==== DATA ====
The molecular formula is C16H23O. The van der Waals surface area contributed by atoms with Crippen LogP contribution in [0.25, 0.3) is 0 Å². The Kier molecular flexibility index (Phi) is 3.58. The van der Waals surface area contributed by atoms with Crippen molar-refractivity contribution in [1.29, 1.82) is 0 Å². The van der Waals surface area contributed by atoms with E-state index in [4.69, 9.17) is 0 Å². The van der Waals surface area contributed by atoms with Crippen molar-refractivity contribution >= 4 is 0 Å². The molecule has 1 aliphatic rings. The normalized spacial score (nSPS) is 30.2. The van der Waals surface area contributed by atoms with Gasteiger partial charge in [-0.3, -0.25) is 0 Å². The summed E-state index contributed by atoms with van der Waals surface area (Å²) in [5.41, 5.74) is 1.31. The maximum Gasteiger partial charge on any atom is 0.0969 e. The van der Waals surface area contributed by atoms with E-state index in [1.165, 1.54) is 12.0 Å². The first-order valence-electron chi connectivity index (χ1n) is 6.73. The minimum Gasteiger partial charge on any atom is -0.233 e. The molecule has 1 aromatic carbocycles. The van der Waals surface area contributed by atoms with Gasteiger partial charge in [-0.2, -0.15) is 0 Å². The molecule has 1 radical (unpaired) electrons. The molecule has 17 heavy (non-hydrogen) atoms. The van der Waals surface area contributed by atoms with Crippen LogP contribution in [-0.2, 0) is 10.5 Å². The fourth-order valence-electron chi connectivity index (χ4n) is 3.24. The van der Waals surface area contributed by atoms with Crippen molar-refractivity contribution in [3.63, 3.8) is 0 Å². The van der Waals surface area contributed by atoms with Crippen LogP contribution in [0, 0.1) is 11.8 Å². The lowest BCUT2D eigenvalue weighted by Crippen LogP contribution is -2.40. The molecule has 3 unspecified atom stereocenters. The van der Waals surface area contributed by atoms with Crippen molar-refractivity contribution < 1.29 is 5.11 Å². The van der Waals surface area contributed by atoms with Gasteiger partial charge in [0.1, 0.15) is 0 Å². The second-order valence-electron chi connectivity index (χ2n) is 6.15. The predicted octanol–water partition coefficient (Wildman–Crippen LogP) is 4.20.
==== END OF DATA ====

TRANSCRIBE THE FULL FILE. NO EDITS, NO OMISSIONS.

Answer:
The molecular formula is C16H23O. The van der Waals surface area contributed by atoms with Crippen LogP contribution in [0.25, 0.3) is 0 Å². The Kier molecular flexibility index (Phi) is 3.58. The van der Waals surface area contributed by atoms with Crippen molar-refractivity contribution in [1.29, 1.82) is 0 Å². The van der Waals surface area contributed by atoms with E-state index in [4.69, 9.17) is 0 Å². The van der Waals surface area contributed by atoms with Crippen molar-refractivity contribution >= 4 is 0 Å². The molecule has 1 aliphatic rings. The normalized spacial score (nSPS) is 30.2. The van der Waals surface area contributed by atoms with Gasteiger partial charge in [-0.3, -0.25) is 0 Å². The summed E-state index contributed by atoms with van der Waals surface area (Å²) in [5.41, 5.74) is 1.31. The maximum Gasteiger partial charge on any atom is 0.0969 e. The van der Waals surface area contributed by atoms with E-state index in [1.165, 1.54) is 12.0 Å². The first-order valence-electron chi connectivity index (χ1n) is 6.73. The minimum Gasteiger partial charge on any atom is -0.233 e. The molecule has 1 aromatic carbocycles. The van der Waals surface area contributed by atoms with Gasteiger partial charge in [-0.2, -0.15) is 0 Å². The molecule has 1 radical (unpaired) electrons. The molecule has 17 heavy (non-hydrogen) atoms. The van der Waals surface area contributed by atoms with Crippen LogP contribution in [-0.2, 0) is 10.5 Å². The fourth-order valence-electron chi connectivity index (χ4n) is 3.24. The van der Waals surface area contributed by atoms with Crippen molar-refractivity contribution in [3.63, 3.8) is 0 Å². The van der Waals surface area contributed by atoms with Crippen LogP contribution in [0, 0.1) is 11.8 Å². The lowest BCUT2D eigenvalue weighted by Crippen LogP contribution is -2.40. The molecule has 3 unspecified atom stereocenters. The van der Waals surface area contributed by atoms with Crippen molar-refractivity contribution < 1.29 is 5.11 Å². The van der Waals surface area contributed by atoms with Gasteiger partial charge in [0.1, 0.15) is 0 Å². The second-order valence-electron chi connectivity index (χ2n) is 6.15. The predicted octanol–water partition coefficient (Wildman–Crippen LogP) is 4.20.